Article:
Sharing Exemplary Practice

We have been approached by many people in early years asking us to share our outstanding practice from both Townhouse Nurseries. This includes the early years team in our local authority where we delivered five sessions on supporting Language & Communication as well as from other nurseries who need support in raising the quality of their teaching and practice.

One of our five core values within our nurseries is to be outstanding and we strongly believe that every child should have access to outstanding nursery provision, whether this is through our nurseries or in other settings. This is why we recently hosted another “Sharing Good Practice” session, inviting other local professionals to attend.

Our latest event was around the theme of “Less Paper, More Play” but for me, the greatest achievement from the day was the passion our practitioners demonstrated about their role, the environment, each other and the opportunities they provide our children. This clearly demonstrates our second value, which is to belong; our team are a community who recognise and value each other as unique and equal.

With an hour to go before the first attendees arrived we were all busy ensuring that the environments were looking great. As I took a moment to walk around the nursery I took some time to reflect on what we provide for our children, but specifically our youngest children at nursery, our wonderful, unique babies.

Our Inspirational Baby Room

Being a mum to a one year old, I sat myself down in the baby room and thought about my experience as a mum and a day in the life of a baby at our nursery. What looks like a lovely, inviting, homely space for children to explore has been planned carefully by staff who consider each and every one of the children in their care. Research, experience and training ensure that our team know and understand how to meet the needs of the children. Caring for children aged from 3 months to 2 years in the baby room, the environment has been designed to inspire, motivate and challenge children’s learning.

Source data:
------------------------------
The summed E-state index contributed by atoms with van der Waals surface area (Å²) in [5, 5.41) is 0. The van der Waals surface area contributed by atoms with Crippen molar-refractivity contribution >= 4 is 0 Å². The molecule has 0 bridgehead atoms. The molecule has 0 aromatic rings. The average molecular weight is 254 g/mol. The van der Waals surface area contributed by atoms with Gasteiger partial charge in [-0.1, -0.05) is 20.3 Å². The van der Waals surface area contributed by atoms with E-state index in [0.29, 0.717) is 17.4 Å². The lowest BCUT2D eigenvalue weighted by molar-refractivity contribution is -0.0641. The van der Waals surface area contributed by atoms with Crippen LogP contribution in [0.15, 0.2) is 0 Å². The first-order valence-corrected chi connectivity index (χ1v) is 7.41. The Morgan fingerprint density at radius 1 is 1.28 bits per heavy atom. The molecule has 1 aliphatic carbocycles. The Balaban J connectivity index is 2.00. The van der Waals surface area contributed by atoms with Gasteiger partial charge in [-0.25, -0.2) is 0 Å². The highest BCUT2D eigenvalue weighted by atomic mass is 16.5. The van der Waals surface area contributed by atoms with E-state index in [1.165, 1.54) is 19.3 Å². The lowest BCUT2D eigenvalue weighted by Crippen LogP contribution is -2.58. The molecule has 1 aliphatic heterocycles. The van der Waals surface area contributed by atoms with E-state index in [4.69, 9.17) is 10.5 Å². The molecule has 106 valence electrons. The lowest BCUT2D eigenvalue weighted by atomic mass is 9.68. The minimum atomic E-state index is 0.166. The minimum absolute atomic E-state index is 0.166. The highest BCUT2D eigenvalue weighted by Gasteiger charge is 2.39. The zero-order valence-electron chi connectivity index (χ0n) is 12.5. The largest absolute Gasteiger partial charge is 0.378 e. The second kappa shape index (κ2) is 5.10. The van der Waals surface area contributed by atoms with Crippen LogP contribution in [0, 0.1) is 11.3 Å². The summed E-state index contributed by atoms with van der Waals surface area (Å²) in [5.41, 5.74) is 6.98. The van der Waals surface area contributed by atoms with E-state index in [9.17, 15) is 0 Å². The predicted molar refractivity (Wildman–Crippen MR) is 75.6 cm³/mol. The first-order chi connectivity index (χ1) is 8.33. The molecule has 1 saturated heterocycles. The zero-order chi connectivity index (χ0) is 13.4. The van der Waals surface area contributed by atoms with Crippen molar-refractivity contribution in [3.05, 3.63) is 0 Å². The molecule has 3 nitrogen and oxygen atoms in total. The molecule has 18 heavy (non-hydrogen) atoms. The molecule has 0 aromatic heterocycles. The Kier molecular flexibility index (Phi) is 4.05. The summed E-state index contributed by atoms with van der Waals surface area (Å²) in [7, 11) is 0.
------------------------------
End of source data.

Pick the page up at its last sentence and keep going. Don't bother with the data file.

Our area designed specifically for non-mobile babies is calming whilst providing plenty of sensory experiences. The careful use of lighting and neutral colours supports children as they separate from their parents and settle into nursery. The treasure baskets provide adults lots of opportunity to interact with children as they explore what each object can do. Whilst we do not follow one particular approach, there are clear elements of the Reggio Emilia philosophy ( to supporting children’s development within this room, where the belief is very much about the environment as a child’s “third teacher”. Demonstrating another of our values, the staff’s ability to be creative with open ended resources, lighting and musical instruments enhances the environment further to create an environment that encourages children to play and explore.

In the larger room, there are resources such as balancing steps and our popular “Chatterboxes” to help children in their physical and communication development. As babies develop so does their confidence to explore and be curious about the world around them.

As children get older, staff understand that they are able to play more imaginatively alongside children of different ages. The home area supports the children as they begin to re-enact what they see at home, in their play at nursery. The children all have regular access to the local community and lots of outside play to learn about the wider world but staff have created areas indoors too that encourage the children to investigate, transport and explore natural and messy areas.

So, back to the day of our event and when 9.30am came and visitors walked in to our beautiful children’s environments, they were welcomed by caring, professional and knowledgeable practitioners, just as our families are every day. As they talked through the ‘learning story displays’ or how they support children’s listening skill by using “Babbling Babies” activities, or talked about our simple and effective methods of planning and supporting children’s development, it was clear for me to see our team showing lots of our fifth value – to be determined; determined to be champions for children, for our nursery and for the early years sector as a whole. It was a wonderful event, the feedback was excellent but more than that, the sense of teamwork and belonging between our team – that was truly inspiring and outstanding!

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